ECRE gladly welcomes the retention of the humanitarian clause from the Dublin Convention. The humanitarian clause allows a Member State to assume responsibility based on humanitarian reasons, including family or cultural considerations, provided the applicant consents. However, the problem with this article, as is the case with a similar provision in the Dublin Convention, is that it is discretionary. Member States have so far been extremely reluctant to implement it so that it is almost never used and when used, the interpretation of ‘humanitarian reasons’ has been very restrictive.
ECRE interprets the inclusion of particular situations in Art. 16(1) as a non-exhaustive list, allowing Member States to add situations as they see fit. As stated in the Explanatory Memorandum “situations that can arise are so diverse that they cannot all be covered by special provisions, …a discretionary humanitarian clause remains necessary in the interests of Member States and asylum seekers.”
ECRE urges Member States to utilise the family grounds provision in Article 16 where family unity is not ensured under Articles 7 and 8, and to utilise the cultural grounds provision when, for example, an applicant requests transfer in order to join community members in another Member State or requests transfer to a Member State in which s/he has previously been resident. ECRE reminds Member States that the particular cultural needs of asylum applicants relating to their race, ethnicity, nationality, religion, language, etc., should be taken into account when determining state responsibility. Substantial cultural ties to the state where the application is lodged are an important factor. Additionally, Article 16 should be applied when an asylum seeker can demonstrate that on the facts of his or her case the responsible Member State would, based on evidence of past practice, apply more restrictive criteria in determining refugee status than the Member State where the application has been lodged and as a consequence produce a very different decision detrimental to his/her safety. ECRE urges Member States to apply Art. 16 in a humane and flexible way that takes into account the various situations of asylum seekers, as this is the only way the provision will be effective.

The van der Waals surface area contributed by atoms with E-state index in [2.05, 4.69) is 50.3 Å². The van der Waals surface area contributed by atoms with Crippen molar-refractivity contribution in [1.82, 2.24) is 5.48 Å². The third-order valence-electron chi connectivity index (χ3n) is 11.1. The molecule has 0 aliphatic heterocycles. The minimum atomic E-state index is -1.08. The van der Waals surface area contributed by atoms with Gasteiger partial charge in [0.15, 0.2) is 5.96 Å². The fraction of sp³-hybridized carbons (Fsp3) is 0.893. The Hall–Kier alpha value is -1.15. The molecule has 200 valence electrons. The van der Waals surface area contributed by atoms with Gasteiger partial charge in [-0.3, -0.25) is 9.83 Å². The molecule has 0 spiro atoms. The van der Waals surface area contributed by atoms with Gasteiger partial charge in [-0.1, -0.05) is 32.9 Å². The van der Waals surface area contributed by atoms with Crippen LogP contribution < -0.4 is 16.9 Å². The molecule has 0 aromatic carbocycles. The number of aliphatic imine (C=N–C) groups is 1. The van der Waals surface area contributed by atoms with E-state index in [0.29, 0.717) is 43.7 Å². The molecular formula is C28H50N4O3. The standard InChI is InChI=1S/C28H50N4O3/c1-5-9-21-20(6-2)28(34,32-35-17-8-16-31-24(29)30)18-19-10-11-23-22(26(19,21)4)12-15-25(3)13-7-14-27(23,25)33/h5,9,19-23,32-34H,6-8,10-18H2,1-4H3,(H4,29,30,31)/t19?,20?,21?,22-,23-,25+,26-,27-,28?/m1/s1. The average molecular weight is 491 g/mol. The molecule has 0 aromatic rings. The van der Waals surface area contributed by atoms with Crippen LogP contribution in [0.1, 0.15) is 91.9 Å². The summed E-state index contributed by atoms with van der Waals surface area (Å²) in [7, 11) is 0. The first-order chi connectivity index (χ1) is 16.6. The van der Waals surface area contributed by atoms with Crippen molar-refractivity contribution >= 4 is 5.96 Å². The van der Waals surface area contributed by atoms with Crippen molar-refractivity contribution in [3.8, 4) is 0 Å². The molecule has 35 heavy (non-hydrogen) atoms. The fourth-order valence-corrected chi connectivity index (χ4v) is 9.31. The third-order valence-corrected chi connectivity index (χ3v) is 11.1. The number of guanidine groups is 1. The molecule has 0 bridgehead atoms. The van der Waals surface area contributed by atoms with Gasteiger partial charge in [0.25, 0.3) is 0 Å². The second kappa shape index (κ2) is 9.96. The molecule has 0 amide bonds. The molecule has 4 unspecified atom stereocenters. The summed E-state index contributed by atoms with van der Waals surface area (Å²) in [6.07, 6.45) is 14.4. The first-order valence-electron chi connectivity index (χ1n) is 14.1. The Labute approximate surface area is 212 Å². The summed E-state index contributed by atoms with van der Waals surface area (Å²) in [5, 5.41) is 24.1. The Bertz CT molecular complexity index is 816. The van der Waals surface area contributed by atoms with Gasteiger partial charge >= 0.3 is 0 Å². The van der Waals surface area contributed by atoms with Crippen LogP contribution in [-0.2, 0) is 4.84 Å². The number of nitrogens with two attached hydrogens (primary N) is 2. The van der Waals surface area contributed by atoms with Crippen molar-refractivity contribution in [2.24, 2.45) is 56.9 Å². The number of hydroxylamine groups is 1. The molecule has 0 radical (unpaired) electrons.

It is positive that Member States cannot invoke Article 16 without the consent of the asylum seeker. This maintains respect for the intentions and wishes of the asylum applicant. However, ECRE is concerned that Member States are under no obligation to inform the asylum seeker that s/he may request the transfer of her/his application to another Member State on family and cultural grounds. ECRE urges Member States to inform the asylum applicant of the possibility of seeking family reunification or transfer on the basis of cultural or other humanitarian needs under the Proposal in order to enable the asylum seeker to present relevant information and to facilitate the implementation of Article 16.
ECRE recommends the following amendments to Article 16:
· Member States shall inform the asylum seeker of his right to request that another Member State assume responsibility for processing his application for humanitarian reasons.
Chapter V: Taking Charge and Taking Back
Art. 18 outlines the procedure for requesting that another Member State take charge of an application. It includes relevant time lines, what information is needed and information transmission between states, the procedure for an urgent reply in specific circumstances, and notification to the applicant of transfer between States. ECRE generally welcomes the provisions in the Proposal that set out time limits for the transfer of asylum applications among the Member States.
ECRE welcomes Article 18(4), requiring that asylum applicants be informed immediately in a language they understand, as an absolutely essential provision.